Part 2 of a 4 part series that will walk you through each step of planning the best company picnic your group has every had! We make it easy…just follow these simple steps!
Step 5: PICK A LOCATION
If you have had your picnic at the same spot for more than two or three years in a row, consider moving. If you do decide to have it in the same location as before, consider moving it to a different spot on the event site. This will give your employees a refreshingly new feel to the annual event.
Try to find a location that can offer privacy. Many companies are now having the picnic on their own grounds, either in a grassy area or on the parking lot. However, if you do decide to have it off site, you should attempt to find a location that can be reserved. Who wants to police other groups and compete over ball fields and other facilities? Make sure that you have enough room for your group. It’s a picnic, so people will want to move around and kids will want to explore and run all over.
If you are having the picnic during a particularly hot month then finding a location with shade trees or large pavilions is ideal. You should also think about room for tents if you don’t have sufficient room in the pavilions in case it happens to rain. Canceling a picnic several hours before it starts is bad for morale, especially if your guests have cancelled piano lessons and other family plans to attend.
Make sure to plan ahead. Most public parks require a permit, which start at about $20. The permit will ensure the spot you have in mind is reserved for you along with picnic tables, fire pits or grills, and the like. MAKE SURE TO CONSIDER PARKING. You will want to have enough space for all of your guests’ cars and that space should be within a short walking distance. If this is not possible, you may want to consider a shuttle to help transport people to and from the event site.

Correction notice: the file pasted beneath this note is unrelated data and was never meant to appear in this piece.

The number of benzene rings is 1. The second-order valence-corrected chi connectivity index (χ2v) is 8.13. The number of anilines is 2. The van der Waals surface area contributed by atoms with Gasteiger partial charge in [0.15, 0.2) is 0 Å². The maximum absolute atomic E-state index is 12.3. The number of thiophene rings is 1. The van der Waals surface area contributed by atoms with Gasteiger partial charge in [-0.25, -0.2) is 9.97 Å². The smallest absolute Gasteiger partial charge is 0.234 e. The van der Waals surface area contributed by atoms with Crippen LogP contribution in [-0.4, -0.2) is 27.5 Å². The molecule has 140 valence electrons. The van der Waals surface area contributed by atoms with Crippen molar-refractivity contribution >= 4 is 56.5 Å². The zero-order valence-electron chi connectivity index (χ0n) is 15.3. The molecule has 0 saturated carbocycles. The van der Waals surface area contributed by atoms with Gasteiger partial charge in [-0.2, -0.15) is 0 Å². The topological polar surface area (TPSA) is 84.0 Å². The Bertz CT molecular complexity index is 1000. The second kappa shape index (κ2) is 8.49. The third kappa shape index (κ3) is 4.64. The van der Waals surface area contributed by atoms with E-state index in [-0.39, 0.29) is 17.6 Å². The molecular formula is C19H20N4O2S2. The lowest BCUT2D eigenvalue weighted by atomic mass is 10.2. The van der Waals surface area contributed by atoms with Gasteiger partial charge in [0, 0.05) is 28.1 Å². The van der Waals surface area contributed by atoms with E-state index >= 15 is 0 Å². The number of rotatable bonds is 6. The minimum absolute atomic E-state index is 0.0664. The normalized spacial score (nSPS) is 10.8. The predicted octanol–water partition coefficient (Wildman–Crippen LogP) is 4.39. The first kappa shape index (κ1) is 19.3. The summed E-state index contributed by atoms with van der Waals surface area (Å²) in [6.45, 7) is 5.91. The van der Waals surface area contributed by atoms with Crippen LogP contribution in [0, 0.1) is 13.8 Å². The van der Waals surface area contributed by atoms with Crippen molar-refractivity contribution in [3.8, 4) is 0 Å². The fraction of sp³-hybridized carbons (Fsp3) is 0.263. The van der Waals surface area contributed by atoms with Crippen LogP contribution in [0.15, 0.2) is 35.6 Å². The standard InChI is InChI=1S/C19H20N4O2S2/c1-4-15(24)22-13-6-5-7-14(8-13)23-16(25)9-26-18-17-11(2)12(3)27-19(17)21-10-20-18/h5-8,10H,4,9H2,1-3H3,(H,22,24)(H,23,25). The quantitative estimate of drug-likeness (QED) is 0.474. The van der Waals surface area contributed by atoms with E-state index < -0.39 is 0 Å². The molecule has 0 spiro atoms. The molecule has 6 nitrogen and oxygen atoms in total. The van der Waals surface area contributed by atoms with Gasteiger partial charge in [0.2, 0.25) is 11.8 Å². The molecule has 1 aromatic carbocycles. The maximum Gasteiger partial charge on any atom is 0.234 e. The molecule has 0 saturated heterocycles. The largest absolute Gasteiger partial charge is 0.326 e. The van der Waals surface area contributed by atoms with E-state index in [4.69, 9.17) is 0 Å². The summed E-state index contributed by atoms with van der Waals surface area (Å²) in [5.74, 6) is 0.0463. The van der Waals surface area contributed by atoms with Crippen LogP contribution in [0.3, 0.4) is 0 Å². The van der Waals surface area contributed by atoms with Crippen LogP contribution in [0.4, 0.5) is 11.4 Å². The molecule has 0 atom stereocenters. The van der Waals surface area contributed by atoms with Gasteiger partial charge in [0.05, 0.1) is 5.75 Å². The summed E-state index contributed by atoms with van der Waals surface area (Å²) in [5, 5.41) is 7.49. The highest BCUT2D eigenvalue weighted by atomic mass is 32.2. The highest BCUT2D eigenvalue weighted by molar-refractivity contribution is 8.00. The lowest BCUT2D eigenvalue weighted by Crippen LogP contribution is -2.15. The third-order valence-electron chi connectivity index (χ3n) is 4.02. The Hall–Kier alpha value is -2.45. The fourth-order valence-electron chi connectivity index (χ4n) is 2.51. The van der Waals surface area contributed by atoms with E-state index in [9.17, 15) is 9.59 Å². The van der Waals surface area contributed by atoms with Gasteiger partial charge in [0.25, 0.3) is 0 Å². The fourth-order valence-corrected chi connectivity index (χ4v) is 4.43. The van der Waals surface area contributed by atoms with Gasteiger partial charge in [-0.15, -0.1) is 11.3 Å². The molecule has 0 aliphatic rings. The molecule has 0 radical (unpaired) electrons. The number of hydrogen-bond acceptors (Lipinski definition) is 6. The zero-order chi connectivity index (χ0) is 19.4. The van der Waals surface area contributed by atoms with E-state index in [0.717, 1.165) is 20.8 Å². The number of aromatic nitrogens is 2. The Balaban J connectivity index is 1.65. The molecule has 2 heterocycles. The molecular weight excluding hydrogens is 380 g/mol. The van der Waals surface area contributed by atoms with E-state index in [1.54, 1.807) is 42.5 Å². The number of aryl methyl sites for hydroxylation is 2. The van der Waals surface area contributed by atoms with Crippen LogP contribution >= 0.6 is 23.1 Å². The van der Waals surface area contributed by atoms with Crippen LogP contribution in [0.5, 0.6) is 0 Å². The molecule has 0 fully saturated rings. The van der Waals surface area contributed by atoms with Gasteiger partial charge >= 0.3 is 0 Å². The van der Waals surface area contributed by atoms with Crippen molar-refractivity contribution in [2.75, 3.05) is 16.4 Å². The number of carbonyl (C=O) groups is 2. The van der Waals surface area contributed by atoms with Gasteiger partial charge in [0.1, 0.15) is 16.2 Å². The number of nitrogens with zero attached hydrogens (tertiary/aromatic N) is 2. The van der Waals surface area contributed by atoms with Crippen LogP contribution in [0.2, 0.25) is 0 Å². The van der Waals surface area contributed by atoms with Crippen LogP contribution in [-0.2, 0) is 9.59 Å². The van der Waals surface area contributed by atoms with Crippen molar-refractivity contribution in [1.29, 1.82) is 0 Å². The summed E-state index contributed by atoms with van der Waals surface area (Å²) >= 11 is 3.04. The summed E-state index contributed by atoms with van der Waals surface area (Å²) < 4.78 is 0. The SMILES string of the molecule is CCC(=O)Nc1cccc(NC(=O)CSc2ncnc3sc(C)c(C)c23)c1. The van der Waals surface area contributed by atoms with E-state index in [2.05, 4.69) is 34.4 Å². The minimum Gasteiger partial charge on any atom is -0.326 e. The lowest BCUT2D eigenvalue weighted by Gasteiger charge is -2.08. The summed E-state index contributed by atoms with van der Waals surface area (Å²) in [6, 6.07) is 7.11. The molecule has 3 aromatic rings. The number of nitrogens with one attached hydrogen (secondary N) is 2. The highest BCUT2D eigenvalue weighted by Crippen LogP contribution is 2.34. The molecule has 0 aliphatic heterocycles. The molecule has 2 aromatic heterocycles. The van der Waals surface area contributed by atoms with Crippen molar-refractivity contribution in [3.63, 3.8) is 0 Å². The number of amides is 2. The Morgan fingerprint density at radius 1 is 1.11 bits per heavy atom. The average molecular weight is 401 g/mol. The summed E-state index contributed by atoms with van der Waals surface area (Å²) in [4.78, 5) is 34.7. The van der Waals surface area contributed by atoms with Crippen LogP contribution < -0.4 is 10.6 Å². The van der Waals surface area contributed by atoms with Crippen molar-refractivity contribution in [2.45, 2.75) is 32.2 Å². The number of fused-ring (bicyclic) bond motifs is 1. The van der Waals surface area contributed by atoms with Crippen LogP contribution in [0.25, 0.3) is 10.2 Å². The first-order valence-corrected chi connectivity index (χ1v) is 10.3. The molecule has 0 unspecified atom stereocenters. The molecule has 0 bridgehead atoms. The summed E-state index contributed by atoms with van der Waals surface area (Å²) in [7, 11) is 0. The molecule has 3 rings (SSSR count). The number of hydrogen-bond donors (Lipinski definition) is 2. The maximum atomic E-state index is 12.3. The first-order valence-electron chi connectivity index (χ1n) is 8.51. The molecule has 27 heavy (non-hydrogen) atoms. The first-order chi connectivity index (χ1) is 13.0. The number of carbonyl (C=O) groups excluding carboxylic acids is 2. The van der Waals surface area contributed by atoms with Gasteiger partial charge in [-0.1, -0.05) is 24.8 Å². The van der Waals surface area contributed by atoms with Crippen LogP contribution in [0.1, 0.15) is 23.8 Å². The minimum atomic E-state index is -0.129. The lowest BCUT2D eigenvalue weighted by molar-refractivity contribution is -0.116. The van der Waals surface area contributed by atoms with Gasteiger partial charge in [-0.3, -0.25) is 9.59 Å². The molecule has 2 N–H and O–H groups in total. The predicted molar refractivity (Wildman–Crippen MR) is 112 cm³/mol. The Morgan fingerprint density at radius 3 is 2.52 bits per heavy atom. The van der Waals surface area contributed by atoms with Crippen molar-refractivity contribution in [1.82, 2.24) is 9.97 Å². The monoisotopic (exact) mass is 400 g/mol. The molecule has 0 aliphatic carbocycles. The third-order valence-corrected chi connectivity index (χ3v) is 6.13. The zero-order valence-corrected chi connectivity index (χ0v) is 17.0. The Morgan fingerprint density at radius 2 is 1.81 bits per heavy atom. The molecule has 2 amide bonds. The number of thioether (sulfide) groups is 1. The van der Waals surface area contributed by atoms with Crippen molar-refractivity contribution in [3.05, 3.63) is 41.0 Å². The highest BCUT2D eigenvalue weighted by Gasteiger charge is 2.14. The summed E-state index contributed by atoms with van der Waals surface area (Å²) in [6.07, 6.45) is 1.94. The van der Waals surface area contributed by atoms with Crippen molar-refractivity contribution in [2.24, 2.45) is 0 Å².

Some companies choose to have their picnic at an amusement park. These events can be fun, but lose the group feel. It is hard to get everyone together with the large space and all of the activities. Having a smaller site with all of your guests in ear range of the DJ or bull horn creates the unity that these events are planned for in the first place.
We suggest that your entire picnic committee goes to see the event site. This will help establish in everyone’s mind a feel for the site and what activities would work with the space. This will also give everyone a chance to help come up with ideas to make the event an exciting one.
Step 6: LAYING THE GROUNDWORK
Get the committee together and decide the times of the event. Most picnics last between 3 and 4 hours. If you have people working who have to come in shifts, then make sure you allow the event to be long enough to accommodate these people.
Next, decide on any themes you may wish to have. Many people do not take the time to do this, but it can be a lot of fun. Some popular themes are Western Mardi Gras, Circus Big Top, Country Fair, Safari, Luau, etc.
You will want to decide on food. Your picnic can be catered, potluck or have your boss cook hotdogs and burgers on the grill. Remember, your budget will dictate what you can and can’t do. If you choose an entertainment company that provides turn-key event planning then they should have you covered on catering, if you chose.